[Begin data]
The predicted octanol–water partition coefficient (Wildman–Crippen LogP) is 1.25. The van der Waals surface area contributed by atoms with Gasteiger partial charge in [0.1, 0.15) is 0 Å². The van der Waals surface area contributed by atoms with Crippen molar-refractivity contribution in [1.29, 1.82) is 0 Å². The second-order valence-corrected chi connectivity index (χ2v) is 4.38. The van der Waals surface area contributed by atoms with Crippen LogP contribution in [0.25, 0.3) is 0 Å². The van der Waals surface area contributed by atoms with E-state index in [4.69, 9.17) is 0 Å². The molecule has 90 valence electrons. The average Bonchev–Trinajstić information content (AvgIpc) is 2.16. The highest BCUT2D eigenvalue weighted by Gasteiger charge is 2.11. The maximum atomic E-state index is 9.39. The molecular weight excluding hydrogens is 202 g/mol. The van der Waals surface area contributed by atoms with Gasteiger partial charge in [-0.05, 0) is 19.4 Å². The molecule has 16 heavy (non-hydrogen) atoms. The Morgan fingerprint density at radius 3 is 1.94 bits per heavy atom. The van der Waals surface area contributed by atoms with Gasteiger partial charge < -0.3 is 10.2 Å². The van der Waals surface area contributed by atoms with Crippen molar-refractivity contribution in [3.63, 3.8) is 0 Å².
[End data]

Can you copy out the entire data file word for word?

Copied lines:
The predicted octanol–water partition coefficient (Wildman–Crippen LogP) is 1.25. The van der Waals surface area contributed by atoms with Gasteiger partial charge in [0.1, 0.15) is 0 Å². The van der Waals surface area contributed by atoms with Crippen molar-refractivity contribution in [1.29, 1.82) is 0 Å². The second-order valence-corrected chi connectivity index (χ2v) is 4.38. The van der Waals surface area contributed by atoms with Crippen LogP contribution in [0.25, 0.3) is 0 Å². The van der Waals surface area contributed by atoms with E-state index in [4.69, 9.17) is 0 Å². The molecule has 90 valence electrons. The average Bonchev–Trinajstić information content (AvgIpc) is 2.16. The highest BCUT2D eigenvalue weighted by Gasteiger charge is 2.11. The maximum atomic E-state index is 9.39. The molecular weight excluding hydrogens is 202 g/mol. The van der Waals surface area contributed by atoms with Gasteiger partial charge in [-0.05, 0) is 19.4 Å². The molecule has 16 heavy (non-hydrogen) atoms. The Morgan fingerprint density at radius 3 is 1.94 bits per heavy atom. The van der Waals surface area contributed by atoms with Gasteiger partial charge < -0.3 is 10.2 Å². The van der Waals surface area contributed by atoms with Crippen molar-refractivity contribution in [3.63, 3.8) is 0 Å².